Q2: Will the system be NATO compatible?
A2: The Wall Street Journal reported on September 30 that NATO Secretary General Anders Fogh Rasmussen had responded to a question about whether Turkey’s purchase of the Chinese system would challenge the NATO Connected Forces initiative agreed to at the Chicago Summit in 2012 by saying “All governments take those requirements seriously.”
Preliminary analysis combined with the reaction of a number of unnamed NATO and U.S officials quoted in the press suggest that this system would not be fully interoperable with NATO’s Active Layered Theatre Ballistic Missile Defence (ALTBMD) architecture because Turkey’s allies would make the political decision not to allow full integration. (Had it not been eliminated, the Russian system would have faced the same obstacle.) The sharing of data is technologically possible. However, there would be additional costs involved in the development of hardware and software not currently priced into the deal and full integration would ultimately be subject to a political decision, which would take into account the potential risk of Chinese infiltration or exfiltration of data.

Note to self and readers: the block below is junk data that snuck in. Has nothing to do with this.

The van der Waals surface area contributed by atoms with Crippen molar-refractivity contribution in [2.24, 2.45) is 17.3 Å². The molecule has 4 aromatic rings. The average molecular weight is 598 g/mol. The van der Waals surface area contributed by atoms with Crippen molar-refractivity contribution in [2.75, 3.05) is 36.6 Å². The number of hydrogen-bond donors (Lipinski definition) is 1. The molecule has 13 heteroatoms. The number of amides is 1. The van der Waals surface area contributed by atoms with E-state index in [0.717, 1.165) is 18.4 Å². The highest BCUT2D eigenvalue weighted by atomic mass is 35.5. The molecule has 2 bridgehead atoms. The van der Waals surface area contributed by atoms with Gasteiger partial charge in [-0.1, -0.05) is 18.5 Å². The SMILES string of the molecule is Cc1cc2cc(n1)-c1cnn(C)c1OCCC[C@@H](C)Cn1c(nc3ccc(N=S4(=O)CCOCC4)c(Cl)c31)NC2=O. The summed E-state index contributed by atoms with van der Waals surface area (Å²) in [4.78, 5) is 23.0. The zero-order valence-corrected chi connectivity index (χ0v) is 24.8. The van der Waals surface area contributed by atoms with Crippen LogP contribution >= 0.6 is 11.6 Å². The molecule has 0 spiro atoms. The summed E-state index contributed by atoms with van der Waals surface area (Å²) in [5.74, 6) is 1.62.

Turkey’s acquisition of the Chinese system would also complicate training and doctrine with NATO allies. The Turkish Air Force, which will operate the system, will need to receive training on its operation, maintenance, and employment from the Chinese and would consequently derive no benefit from the available expertise of the American, German, Dutch, Italian and French militaries with their advanced employment of air and missile defense systems. Leaving aside the other factors, NATO allies are unfamiliar with the Chinese system. Moreover, Turkey would also need to provide data on the capabilities of the Chinese system to NATO allies to allow for any future joint operations.
Bayar used his press conference to discredit arguments relating to complications with NATO allies. “As part of this program, a Turkish defense company will be tasked with integrating the air defense system into a network operated by the Turkish Air Force. That integration will mean integration with NATO assets too since the Turkish system is fully integrated with the NATO system.” He noted that former Eastern Bloc members of NATO continued to operate Soviet systems acquired in the Cold War without integration problems. Arguing that there was “no criteria that NATO member nations must only buy weapons from NATO countries,” Bayar referred to Greece’s purchase of the S-300 air and missile defense system from Russia.